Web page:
Imatges de pÓgina

abhor and fly from him, as they would do from a person infected with the plague.

As to men of but moderate talents for controversy, who, although unhappily entangled in the new opinions, do nevertheless still retain an honest regard for the truth, ought they not to hear and read, as well on the one side as the other? Since their modesty makes them the disciples of others, it ought, one should think, to convince them, they may possibly have made a wrong choice of teachers. Such men as, for want of sufficient literature, are unable to go through with a work so very difficult, even to the learned, and therefore must, in some measure, depend on others, ought undoubtedly to listen with the one ear as well as with the other, and to 'try all things,' that they may, in the end, hold fast that which is good.'

They may easily judge, whom they ought to follow, by the fruits of their instructions. Is not virtue banished, wherever piety hath been extinguished? And what remains of piety are to be found, where the new opinions have taken place? It is evident to every common observer, that respect for the holy Scriptures, for the sacraments, for the sabbath, and for the sanctions of religion, hath retired from the minds of mankind, in proportion as the novel doctrines have advanced; and that dissolution of manners hath followed the dissipated faith, and licentious principles, of our new apostles. Their disciples need be referred no farther than to their own breasts, for an experimental proof of this. Why then will men, still retaining some tincture of a good meaning, give up their minds to leaders so long accustomed to treat their own understandings with pernicious novelties, that it is manifestly become unsafe to be within the obnoxious air of their conversation, which infects as fast as it is breathed? Avicenna makes mention of a girl, who, having been fed, from her infancy, on certain species of nutritive poison, came at length to have a constitution incapable of bearing any other kind of food, extremely distempered in itself, and contagious to all who approached her. He does not tell us, however, that she, like the intellectual plagues above-mentioned, was fond of a crowd, or shewed any industry to infect others. In this particular, our new teachers rather resemble the Talus of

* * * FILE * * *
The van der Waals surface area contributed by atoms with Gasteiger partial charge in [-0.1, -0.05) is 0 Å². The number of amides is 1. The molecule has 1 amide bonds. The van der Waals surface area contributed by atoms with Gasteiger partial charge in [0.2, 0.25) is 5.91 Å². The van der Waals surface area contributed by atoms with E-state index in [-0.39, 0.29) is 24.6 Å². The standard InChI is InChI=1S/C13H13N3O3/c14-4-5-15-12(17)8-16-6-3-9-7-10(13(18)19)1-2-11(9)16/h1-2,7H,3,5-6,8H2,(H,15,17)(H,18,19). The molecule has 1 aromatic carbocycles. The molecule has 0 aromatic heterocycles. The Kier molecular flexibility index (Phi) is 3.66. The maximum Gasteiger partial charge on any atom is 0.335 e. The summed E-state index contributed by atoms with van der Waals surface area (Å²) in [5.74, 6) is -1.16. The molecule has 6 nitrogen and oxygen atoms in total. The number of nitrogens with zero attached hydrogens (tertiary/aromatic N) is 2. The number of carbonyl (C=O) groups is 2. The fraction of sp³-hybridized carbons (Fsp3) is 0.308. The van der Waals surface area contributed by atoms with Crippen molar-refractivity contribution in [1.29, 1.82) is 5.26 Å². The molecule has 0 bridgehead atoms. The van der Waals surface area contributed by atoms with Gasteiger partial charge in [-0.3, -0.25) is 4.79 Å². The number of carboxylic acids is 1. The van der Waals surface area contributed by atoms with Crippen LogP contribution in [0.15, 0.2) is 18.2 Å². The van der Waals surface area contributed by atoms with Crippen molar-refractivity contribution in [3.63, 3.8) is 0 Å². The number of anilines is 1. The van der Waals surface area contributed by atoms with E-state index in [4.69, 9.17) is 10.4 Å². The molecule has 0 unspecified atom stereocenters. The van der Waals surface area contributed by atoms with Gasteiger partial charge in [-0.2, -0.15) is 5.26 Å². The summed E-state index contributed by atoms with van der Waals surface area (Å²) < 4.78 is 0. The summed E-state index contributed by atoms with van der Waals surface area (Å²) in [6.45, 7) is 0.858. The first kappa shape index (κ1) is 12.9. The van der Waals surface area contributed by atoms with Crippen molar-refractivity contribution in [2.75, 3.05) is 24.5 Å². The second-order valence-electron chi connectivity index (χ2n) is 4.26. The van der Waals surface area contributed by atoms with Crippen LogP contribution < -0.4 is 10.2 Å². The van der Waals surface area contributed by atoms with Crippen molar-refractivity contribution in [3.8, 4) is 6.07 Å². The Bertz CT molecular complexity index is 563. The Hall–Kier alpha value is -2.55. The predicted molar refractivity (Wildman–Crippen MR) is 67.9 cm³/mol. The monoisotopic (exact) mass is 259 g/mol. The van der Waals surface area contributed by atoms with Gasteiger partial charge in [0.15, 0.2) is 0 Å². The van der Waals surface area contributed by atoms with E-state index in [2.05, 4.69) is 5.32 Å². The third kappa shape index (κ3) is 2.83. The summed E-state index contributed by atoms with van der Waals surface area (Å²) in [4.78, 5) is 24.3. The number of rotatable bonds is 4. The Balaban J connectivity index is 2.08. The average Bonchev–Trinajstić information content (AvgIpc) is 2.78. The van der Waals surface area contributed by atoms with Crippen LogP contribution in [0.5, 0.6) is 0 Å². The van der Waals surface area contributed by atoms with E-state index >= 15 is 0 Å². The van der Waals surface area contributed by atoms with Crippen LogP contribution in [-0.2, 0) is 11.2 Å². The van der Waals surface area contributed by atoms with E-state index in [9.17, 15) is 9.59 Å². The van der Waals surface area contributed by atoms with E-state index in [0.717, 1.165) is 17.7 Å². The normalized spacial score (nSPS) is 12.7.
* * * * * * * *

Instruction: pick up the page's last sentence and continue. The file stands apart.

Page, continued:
Eustathius, a man made wholly of brass, who had a trick of going into the fire, and staying there till he was as hot as that could make him, and then rushing out to embrace those whom he would destroy.

Beside the dangerous tendency of their principles, these venders of new opinions shew themselves to be very unfit instructors for a well-meaning man, by the disingenuous artifices and double dealing wherewith they make all their proselytes. They declare, in the most solemn manner, for any system of principles, though never so contrary to their real sentiments, if place and profit happen to be annexed to it; and then, without the least scruple, employ all the credit that place can give them, to inculcate a contrary system, but under such disguises as give them, in the eyes of the undiscerning, some shew of believing and acting in conformity to their declarations. Base enough to do this, they have also the assurance publicly to defend it when done, and to repeat it, in the face of mankind. Shall a man of honest intentions give himself up to these mercenary, these self-detected deceivers, and refuse to hear or read any thing, but that which they think fit to recommend? It is impossible. The partisans of a known impostor are always impostors themselves.